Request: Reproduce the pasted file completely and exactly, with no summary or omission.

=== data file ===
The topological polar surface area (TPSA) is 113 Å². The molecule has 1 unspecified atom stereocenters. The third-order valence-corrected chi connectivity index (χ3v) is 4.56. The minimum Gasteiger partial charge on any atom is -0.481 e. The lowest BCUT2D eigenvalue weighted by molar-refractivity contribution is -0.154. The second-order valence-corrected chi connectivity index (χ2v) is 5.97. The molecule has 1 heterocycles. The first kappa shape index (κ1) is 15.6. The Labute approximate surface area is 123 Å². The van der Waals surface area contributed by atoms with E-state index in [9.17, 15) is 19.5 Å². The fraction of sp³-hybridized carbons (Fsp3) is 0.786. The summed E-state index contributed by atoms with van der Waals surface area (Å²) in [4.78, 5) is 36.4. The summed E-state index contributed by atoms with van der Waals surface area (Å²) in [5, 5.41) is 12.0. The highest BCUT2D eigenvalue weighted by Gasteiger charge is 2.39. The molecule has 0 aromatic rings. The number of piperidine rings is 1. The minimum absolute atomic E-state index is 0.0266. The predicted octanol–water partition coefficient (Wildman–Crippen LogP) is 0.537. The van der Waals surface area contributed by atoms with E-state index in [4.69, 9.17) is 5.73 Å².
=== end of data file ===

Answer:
The topological polar surface area (TPSA) is 113 Å². The molecule has 1 unspecified atom stereocenters. The third-order valence-corrected chi connectivity index (χ3v) is 4.56. The minimum Gasteiger partial charge on any atom is -0.481 e. The lowest BCUT2D eigenvalue weighted by molar-refractivity contribution is -0.154. The second-order valence-corrected chi connectivity index (χ2v) is 5.97. The molecule has 1 heterocycles. The first kappa shape index (κ1) is 15.6. The Labute approximate surface area is 123 Å². The van der Waals surface area contributed by atoms with E-state index in [9.17, 15) is 19.5 Å². The fraction of sp³-hybridized carbons (Fsp3) is 0.786. The summed E-state index contributed by atoms with van der Waals surface area (Å²) in [4.78, 5) is 36.4. The summed E-state index contributed by atoms with van der Waals surface area (Å²) in [5, 5.41) is 12.0. The highest BCUT2D eigenvalue weighted by Gasteiger charge is 2.39. The molecule has 0 aromatic rings. The number of piperidine rings is 1. The minimum absolute atomic E-state index is 0.0266. The predicted octanol–water partition coefficient (Wildman–Crippen LogP) is 0.537. The van der Waals surface area contributed by atoms with E-state index in [4.69, 9.17) is 5.73 Å².